BrainTrust Query: Will Tablets Usher in an Era of ‘Dumber’ Retail Sales Help?

Discussion
May 09, 2012
Ken Lonyai

Through a special arrangement, presented here for discussion is a summary of a current article from ScreenPlay InterActive’s blog.

The ubiquity of tablets is well underway with retail being one of the industries to begin roll-outs to customer facing employees. The idea is that a more empowered salesperson will provide shoppers with better information, personalization and service. But will it? Or will it mean the further dumbing-down of the retail sales force?

Some stores have built reputations for their knowledgeable/helpful sales people. It’s part of their brand and reflects a mostly bygone era where many people made careers in specific product segments of retail. Now with the promise of extensive/powerful information immediately available at a salesperson’s fingertips, it’s logical to infer that the selling process will result in a better experience for consumers and more sales for the retailer.

The problem is there aren’t many stores that employ skilled/experienced/career salespeople. Rather, they have low cost labor and the resultant high turnover. While a minority of the professionals will likely embrace tablets as an additional tool to enhance their job and skill set, the majority — the lower skilled, more transient sales associates — will likely lean heavily upon tablets to do much of their job for them. That means it’s quite likely that the promise of tablets and other portable devices utilized by merchants will not come close to the hype the industry is assigning to them.

Employees that have struggled to help shoppers without technological aids are the same ones that will get outfitted with the new devices, quite possibly with minimal training. Think of today’s typical part-time clerk that can’t answer questions; now they’ll be reading off of a tablet and having minimal ability to assist customers beyond regurgitating what’s on the screen. It merely creates a digitized version of the inadequate sales support predicament that goes unaddressed in too many stores. And if company executives and store managers turn a blind eye to the potential pitfalls and convince themselves that tablet technology will make their stores more customer centric just because salespeople have them at hand, they will exacerbate the problem and ultimately lower customer service. In other words, poorly planned tablet deployments may become the enabler of an even lower qualified sales force.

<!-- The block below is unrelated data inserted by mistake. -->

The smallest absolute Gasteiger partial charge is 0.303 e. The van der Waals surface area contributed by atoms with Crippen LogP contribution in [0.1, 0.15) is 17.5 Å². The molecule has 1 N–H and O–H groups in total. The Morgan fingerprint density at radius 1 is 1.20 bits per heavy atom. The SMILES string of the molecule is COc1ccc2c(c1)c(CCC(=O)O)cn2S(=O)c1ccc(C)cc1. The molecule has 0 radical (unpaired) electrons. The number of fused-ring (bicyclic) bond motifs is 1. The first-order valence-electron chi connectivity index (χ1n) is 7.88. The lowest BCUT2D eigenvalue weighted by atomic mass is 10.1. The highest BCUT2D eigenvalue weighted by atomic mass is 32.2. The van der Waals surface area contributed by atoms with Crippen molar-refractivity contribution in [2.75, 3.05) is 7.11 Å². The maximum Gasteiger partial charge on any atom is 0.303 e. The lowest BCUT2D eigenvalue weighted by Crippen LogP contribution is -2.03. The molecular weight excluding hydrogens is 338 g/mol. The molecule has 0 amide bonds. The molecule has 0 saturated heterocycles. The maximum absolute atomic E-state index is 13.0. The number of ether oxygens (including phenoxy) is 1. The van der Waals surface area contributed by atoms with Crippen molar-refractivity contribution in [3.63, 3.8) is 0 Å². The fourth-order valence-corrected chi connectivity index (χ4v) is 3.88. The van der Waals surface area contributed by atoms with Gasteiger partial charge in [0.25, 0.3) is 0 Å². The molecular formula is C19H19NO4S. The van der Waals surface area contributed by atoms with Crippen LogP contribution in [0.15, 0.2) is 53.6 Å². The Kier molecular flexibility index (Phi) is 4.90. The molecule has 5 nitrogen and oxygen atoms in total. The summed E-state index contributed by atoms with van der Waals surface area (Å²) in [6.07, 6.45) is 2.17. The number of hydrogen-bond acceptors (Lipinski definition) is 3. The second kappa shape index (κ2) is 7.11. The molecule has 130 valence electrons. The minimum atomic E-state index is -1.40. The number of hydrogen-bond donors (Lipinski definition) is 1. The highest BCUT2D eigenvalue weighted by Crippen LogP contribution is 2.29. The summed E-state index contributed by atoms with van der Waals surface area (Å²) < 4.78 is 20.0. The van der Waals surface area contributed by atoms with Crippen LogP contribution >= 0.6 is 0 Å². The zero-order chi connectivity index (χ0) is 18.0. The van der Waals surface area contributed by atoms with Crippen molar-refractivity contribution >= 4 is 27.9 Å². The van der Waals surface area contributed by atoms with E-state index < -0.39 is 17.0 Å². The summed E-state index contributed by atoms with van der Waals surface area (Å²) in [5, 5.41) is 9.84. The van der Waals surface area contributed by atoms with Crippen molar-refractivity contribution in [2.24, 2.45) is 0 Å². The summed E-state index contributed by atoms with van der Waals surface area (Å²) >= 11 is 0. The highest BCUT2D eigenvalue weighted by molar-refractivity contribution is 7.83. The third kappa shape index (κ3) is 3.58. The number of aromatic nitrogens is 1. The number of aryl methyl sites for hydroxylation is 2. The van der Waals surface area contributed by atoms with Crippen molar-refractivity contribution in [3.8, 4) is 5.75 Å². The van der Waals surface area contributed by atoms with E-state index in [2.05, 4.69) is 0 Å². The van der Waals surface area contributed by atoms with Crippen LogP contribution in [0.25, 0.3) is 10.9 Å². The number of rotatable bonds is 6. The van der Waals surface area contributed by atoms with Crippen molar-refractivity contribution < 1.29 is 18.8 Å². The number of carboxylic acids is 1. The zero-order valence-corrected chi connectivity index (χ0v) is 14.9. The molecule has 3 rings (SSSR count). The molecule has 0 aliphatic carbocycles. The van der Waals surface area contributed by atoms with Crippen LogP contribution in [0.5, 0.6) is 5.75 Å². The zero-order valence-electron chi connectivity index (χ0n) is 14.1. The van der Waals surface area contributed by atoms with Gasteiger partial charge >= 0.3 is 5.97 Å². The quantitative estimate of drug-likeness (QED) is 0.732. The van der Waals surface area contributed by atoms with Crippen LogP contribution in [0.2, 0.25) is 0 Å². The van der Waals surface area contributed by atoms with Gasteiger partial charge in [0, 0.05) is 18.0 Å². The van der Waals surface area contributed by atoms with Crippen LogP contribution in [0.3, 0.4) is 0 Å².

There’s so much more to great customer support and memorable shopping experiences than band-aid digital remedies. The key for retailers is to avoid assumptions that mobile information devices will solve customer relationships simply by doling them out. To make tablets truly transformative customer experience tools, retailers must build a mindset and motivation among sales associates to focus, focus, focus on customers’ needs and not cool devices. But can they?

Discussion Questions: Is the promise of tablet-enabled retail employees being overhyped? What’s the likelihood that tablets will become a resource largely reserved for more skilled sales people? What steps will retailers have to take to ensure tablets become a helpful customer-service tool for the majority of associates?

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35 Comments on "BrainTrust Query: Will Tablets Usher in an Era of ‘Dumber’ Retail Sales Help?"


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Bob Phibbs
Guest
8 years 5 months ago

Bravo! Many webinars and reports I’m seeing talk about “arming employees” with tablets to do more — as if technology can cover poor selection and training of employees. Sears recently talked about alerting associates on iPads when a mobile enabled customer entered their department. Really?

If they can’t or won’t acknowledge a customer with their own two eyes, a tablet won’t fix the customer experience — or the employee.

Marge Laney
Guest
8 years 5 months ago

The addition of tablets is a good thing overall as it puts information literally at the fingertips of the associate on the floor. The trouble is, as the author points out, that simply giving a tool to a poorly selected and trained associate is actually going to provide the customer with a worse experience.

As the associate fumbles around for the information on their device the expectation of greater speed causes the whole experience in the mind of the customer to degenerate more rapidly.

Before any retailer makes the huge capital investment in a digital customer service strategy, they should make sure their analog strategy of well selected and trained sales associates is in place and working first.

Max Goldberg
Guest
8 years 5 months ago

Tablets will only help provide information, not customer service. As the article states, tablets will not make salespeople smarter.

Retailers need to properly train salespeople and then reward them for high performance.

Steve Montgomery
Guest
8 years 5 months ago

Bob is correct. Simply giving a tablet to a clerk will not make them a better clerk and/or ensure better customer service. The only way that happens is if the tablet is a tool used by a properly trained associate.

Proper training would at least include basic product knowledge and customer service principles. Then arming them with a tablet as an additional resource might help the overall purchase experience. Giving them a tablet without the training will likely result in a worse, not better shopping experience.

Cathy Hotka
Guest
8 years 5 months ago

Given high retail associate turnover, there’s no question but that tablets could help deliver a more satisfying shopping experience. But those same associates will have to be taught to maintain eye contact with shoppers instead of staring at the screen!

Ed Dunn
Guest
8 years 5 months ago

My first concern for tablet deployment would be security. I would make sure the tablets are GPS/LoJack trackable and trigger an audible alarm if the tablet left the vicinity of the store or disable itself.